What We’re Reading: December

Annie
My Sister, the Serial Killer by Oyinkan Braithwaite and Still Lives by Maria Hummel.

I’ve just read a couple of smart, edgy crime thrillers that don’t quite fit the mould but succeed nonetheless.

My Sister, the Serial Killer by Oyinkan Braithwaite is a dark, inventive and blackly funny take on what it means to have a mass murderer in the family. Korede, a Nigerian nurse, is forever cleaning up her sister’s mess, but lately, that has extended to an unfortunate spate of dead boyfriends. When Ayoola’s attentions turn to the attractive doctor at Korede’s workplace, her loyalties will be split and her morals challenged. This is a novel take on the serial killer and explores deep-set family tensions with all the punchiness and zest of a Shane Black film.

Still Lives, by Maria Hummel, uncovers the seedy underside of the art world when an artist fails to arrive at her own opening. The new show happens to be about famous murder victims, as the artist paints herself into each scenario. But is this just another stunt, or something more sinister? A young gallery worker begins to dig deeper, at once entranced and repelled by the artist’s subjects and life. Hummel has previously written historical fiction and this is her first foray into crime, so it may displease some fans of the genre, but I loved the complex and gendered picture she painted (pun not intended, I promise) of the art market and women’s fascination with violent crime.

Robin
Just Add Glitter by Angela DiTerlizzi, illustrated by Samantha Cotterill and Little Brothers & Little Sisters by Monica Arnaldo.


This month I’d like to recommend two lovely new picture books. Just Add Glitter has exploded onto the shelves, bursting with energy and guaranteed to delight any child (or adult) with a penchant for all things spangled and sparkly. Angela DiTerlizzi’s exuberant rhyming text follows a little girl who receives a mysterious package of glitter in the mail, and proceeds to joyfully bedazzle everything in sight. But can there ever be such a thing as TOO MUCH GLITTER? We shall see! Samantha Cotterill’s unique illustrations combine line drawing, 3D collage, photography – and LOTS of glitter – to create a playful wonderland of shimmering splendour. This is a perfect book to read aloud and enjoy together.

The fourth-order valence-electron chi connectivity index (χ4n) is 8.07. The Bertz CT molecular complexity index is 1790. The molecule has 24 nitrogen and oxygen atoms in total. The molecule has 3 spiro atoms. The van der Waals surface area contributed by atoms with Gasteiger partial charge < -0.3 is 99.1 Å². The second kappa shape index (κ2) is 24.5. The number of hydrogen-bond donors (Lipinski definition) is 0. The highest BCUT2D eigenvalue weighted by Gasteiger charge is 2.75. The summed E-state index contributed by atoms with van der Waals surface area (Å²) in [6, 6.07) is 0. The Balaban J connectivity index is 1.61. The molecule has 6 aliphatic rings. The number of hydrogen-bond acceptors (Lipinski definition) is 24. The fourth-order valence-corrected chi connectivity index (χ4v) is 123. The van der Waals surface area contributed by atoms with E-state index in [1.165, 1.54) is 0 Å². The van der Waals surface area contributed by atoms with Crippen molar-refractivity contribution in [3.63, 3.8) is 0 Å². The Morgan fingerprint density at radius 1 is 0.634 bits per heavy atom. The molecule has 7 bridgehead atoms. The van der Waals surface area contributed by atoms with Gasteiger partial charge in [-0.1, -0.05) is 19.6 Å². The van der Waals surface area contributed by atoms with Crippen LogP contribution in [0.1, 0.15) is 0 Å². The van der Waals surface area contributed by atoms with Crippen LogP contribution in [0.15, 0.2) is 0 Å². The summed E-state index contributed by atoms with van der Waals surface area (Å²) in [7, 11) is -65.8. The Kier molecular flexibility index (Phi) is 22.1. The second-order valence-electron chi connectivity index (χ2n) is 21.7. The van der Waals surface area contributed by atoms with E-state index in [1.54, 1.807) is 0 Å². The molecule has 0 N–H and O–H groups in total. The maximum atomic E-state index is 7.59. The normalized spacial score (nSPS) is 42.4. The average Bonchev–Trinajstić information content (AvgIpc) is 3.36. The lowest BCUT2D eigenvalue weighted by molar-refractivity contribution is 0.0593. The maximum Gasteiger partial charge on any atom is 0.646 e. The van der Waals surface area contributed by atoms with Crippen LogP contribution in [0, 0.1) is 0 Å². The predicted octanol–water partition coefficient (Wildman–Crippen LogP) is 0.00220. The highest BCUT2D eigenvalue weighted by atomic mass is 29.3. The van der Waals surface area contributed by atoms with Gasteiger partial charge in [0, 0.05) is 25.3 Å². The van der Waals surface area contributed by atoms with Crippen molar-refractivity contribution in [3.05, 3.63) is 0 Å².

Much more down-to-earth, but no less charming, is Little Brothers & Little Sisters by Monica Arnaldo. Her understated text and detailed, animated illustrations combine to catalogue the frustrations and joys of sibling life. This is a warm and well-observed picture book to snuggle up and share.

Charmaine
Becoming by Michelle Obama

I devoured Michelle Obama’s book, Becoming, in a week. I am an admirer of hers and this book confirmed my thoughts that here is a woman who is passionate about using her influence to improve the lives of children globally. The book is an easy and insightful read into her life — from very ordinary beginnings through to an extraordinary life as First Lady. Throughout the book she remains grounded, with a few reminders from her mother without whom she could not have done her job. This is a great holiday read and the perfect present for your loved ones.

Kate
I Am Malala by Malala Yousafzai

I have heard all about Malala Yousafzai in the media and watched videos of her speaking, but reading her biography offers intimate insight into her incredible, and terrible, experiences. Reading about her picturesque childhood in the Swat Valley in Pakistan gives a new perspective on the sudden terror imposed by the Taliban. Her bravery is unbelievable as she stands up for girls right to go to school, writing of her experiences at such a young age for the BBC and having her life threatened when she was shot by the Taliban when she was just 15. While many expected she would die, it is astounding to hear about how she instead became a Messenger of Peace for the UN and the youngest nominee for the Nobel Peace Prize. She writes with clarity and with a charged but humble voice, sharing personal stories that are a pleasure, and privilege, to read. I am in awe of Malala’s strength and integrity and her book is a reminder of the potential people have to create change in the world.

Jess
The Mystery of Three Quarters: The new Hercule Poirot mystery by Sophie Hannah

From the outset of this story you are hooked simply because the within the opening few pages such odd things happen. You follow Hercule’s trail through the eyes of his friend and fellow detective Inspector Edward Catchpool of Scotland Yard as Catchpool and Poirot try to work out what is actually happening. Hercule has been falsely accused of accusing three other people that they committed a murder – a murder which nobody seems to be sure ever actually took place! As the detectives dive deeper into the lives of Poirot’s accusers it becomes clear that every one of them have secrets to hide, but do those secrets include something so dark as murder? I thoroughly enjoyed following this story through its twists and turns. Engaging, intriguing and easy to read, choose this book if you love a good mystery and love the at times laugh out loud eccentricities of the one and only Hercule Poirot.

About Annie

Annie has never felt more at home than surrounded by hundreds of books. She has been an avid reader for as long as she can remember, starting at age four with George's Marvellous Medicine. Now all grown up, she loves to read the weird and wonderful stories of the likes of Haruki Murakami, Neil Gaiman, Scarlett Thomas and Dave Eggers. Really, she's just a sucker for any well-crafted story. A self-confessed Francophile, she has a degree in French as well as one in English and would love to talk to you about your next trip abroad. Currently, she is completing a post-grad in Professional Communications and publishing an online magazine that celebrates literature and art in her spare time.

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